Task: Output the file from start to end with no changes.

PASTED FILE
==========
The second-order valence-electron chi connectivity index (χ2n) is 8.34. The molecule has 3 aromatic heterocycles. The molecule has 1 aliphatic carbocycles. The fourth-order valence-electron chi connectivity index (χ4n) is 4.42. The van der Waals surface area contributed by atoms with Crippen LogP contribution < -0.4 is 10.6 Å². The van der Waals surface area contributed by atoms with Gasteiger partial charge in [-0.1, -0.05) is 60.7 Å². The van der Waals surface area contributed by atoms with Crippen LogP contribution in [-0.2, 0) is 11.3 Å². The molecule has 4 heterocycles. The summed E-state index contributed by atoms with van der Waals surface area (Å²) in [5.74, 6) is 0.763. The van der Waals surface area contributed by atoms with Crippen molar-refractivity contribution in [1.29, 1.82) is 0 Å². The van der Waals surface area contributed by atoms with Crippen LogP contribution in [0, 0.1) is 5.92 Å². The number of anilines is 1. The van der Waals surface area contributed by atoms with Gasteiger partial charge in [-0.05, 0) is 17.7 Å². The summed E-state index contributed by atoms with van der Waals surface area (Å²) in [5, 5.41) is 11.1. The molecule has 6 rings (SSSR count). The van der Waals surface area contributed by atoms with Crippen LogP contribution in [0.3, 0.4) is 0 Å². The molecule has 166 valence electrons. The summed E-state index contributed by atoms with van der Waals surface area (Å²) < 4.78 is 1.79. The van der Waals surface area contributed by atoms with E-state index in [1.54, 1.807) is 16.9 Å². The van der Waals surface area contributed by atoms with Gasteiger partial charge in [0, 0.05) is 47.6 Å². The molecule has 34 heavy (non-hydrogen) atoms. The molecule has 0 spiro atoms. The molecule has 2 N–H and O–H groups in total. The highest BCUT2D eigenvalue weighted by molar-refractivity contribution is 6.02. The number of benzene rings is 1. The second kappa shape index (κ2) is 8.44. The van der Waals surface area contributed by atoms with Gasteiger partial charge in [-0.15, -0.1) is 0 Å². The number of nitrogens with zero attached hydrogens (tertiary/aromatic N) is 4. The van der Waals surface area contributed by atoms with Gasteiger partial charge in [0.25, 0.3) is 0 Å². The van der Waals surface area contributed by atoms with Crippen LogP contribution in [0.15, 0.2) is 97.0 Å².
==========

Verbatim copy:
The second-order valence-electron chi connectivity index (χ2n) is 8.34. The molecule has 3 aromatic heterocycles. The molecule has 1 aliphatic carbocycles. The fourth-order valence-electron chi connectivity index (χ4n) is 4.42. The van der Waals surface area contributed by atoms with Crippen LogP contribution < -0.4 is 10.6 Å². The van der Waals surface area contributed by atoms with Gasteiger partial charge in [-0.1, -0.05) is 60.7 Å². The van der Waals surface area contributed by atoms with Crippen LogP contribution in [-0.2, 0) is 11.3 Å². The molecule has 4 heterocycles. The summed E-state index contributed by atoms with van der Waals surface area (Å²) in [5.74, 6) is 0.763. The van der Waals surface area contributed by atoms with Crippen molar-refractivity contribution in [1.29, 1.82) is 0 Å². The van der Waals surface area contributed by atoms with Crippen LogP contribution in [0, 0.1) is 5.92 Å². The number of anilines is 1. The van der Waals surface area contributed by atoms with Gasteiger partial charge in [-0.05, 0) is 17.7 Å². The summed E-state index contributed by atoms with van der Waals surface area (Å²) in [5, 5.41) is 11.1. The molecule has 6 rings (SSSR count). The van der Waals surface area contributed by atoms with Crippen LogP contribution in [0.3, 0.4) is 0 Å². The molecule has 166 valence electrons. The summed E-state index contributed by atoms with van der Waals surface area (Å²) < 4.78 is 1.79. The van der Waals surface area contributed by atoms with E-state index in [1.54, 1.807) is 16.9 Å². The van der Waals surface area contributed by atoms with Gasteiger partial charge in [0, 0.05) is 47.6 Å². The molecule has 34 heavy (non-hydrogen) atoms. The molecule has 0 spiro atoms. The molecule has 2 N–H and O–H groups in total. The highest BCUT2D eigenvalue weighted by molar-refractivity contribution is 6.02. The number of benzene rings is 1. The second kappa shape index (κ2) is 8.44. The van der Waals surface area contributed by atoms with Gasteiger partial charge in [-0.15, -0.1) is 0 Å². The number of nitrogens with zero attached hydrogens (tertiary/aromatic N) is 4. The van der Waals surface area contributed by atoms with Gasteiger partial charge in [0.25, 0.3) is 0 Å². The van der Waals surface area contributed by atoms with Crippen LogP contribution in [0.15, 0.2) is 97.0 Å².